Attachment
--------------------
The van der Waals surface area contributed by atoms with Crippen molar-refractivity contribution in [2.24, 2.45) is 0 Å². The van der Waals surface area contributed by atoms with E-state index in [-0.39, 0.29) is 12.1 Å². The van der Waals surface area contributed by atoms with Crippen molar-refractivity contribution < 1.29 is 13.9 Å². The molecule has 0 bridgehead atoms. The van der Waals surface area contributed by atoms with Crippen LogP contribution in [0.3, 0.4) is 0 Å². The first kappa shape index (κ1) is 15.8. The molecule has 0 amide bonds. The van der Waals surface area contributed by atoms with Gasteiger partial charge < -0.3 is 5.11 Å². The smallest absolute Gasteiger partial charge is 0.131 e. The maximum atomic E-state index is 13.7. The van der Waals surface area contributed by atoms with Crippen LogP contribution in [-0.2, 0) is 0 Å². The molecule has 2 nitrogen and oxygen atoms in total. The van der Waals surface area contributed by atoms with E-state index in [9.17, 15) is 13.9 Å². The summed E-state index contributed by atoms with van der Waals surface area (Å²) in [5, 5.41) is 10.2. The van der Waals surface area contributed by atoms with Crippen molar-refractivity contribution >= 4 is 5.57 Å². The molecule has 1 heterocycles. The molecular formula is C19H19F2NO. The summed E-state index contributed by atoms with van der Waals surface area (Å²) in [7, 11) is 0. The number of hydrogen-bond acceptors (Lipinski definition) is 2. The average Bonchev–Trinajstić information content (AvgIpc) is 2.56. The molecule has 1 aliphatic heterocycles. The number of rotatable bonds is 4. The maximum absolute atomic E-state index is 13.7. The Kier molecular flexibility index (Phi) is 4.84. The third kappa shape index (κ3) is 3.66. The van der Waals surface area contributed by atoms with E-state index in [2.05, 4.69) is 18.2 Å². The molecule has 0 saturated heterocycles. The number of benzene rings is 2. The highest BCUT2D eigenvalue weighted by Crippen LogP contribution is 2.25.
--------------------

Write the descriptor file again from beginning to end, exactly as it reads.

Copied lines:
The van der Waals surface area contributed by atoms with Crippen molar-refractivity contribution in [2.24, 2.45) is 0 Å². The van der Waals surface area contributed by atoms with E-state index in [-0.39, 0.29) is 12.1 Å². The van der Waals surface area contributed by atoms with Crippen molar-refractivity contribution < 1.29 is 13.9 Å². The molecule has 0 bridgehead atoms. The van der Waals surface area contributed by atoms with Crippen LogP contribution in [0.3, 0.4) is 0 Å². The first kappa shape index (κ1) is 15.8. The molecule has 0 amide bonds. The van der Waals surface area contributed by atoms with Gasteiger partial charge < -0.3 is 5.11 Å². The smallest absolute Gasteiger partial charge is 0.131 e. The maximum atomic E-state index is 13.7. The van der Waals surface area contributed by atoms with Crippen LogP contribution in [-0.2, 0) is 0 Å². The molecule has 2 nitrogen and oxygen atoms in total. The van der Waals surface area contributed by atoms with E-state index in [9.17, 15) is 13.9 Å². The summed E-state index contributed by atoms with van der Waals surface area (Å²) in [5, 5.41) is 10.2. The van der Waals surface area contributed by atoms with Crippen molar-refractivity contribution >= 4 is 5.57 Å². The molecule has 1 heterocycles. The molecular formula is C19H19F2NO. The summed E-state index contributed by atoms with van der Waals surface area (Å²) in [7, 11) is 0. The number of hydrogen-bond acceptors (Lipinski definition) is 2. The average Bonchev–Trinajstić information content (AvgIpc) is 2.56. The molecule has 1 aliphatic heterocycles. The number of rotatable bonds is 4. The maximum absolute atomic E-state index is 13.7. The Kier molecular flexibility index (Phi) is 4.84. The third kappa shape index (κ3) is 3.66. The van der Waals surface area contributed by atoms with E-state index in [2.05, 4.69) is 18.2 Å². The molecule has 0 saturated heterocycles. The number of benzene rings is 2. The highest BCUT2D eigenvalue weighted by Crippen LogP contribution is 2.25.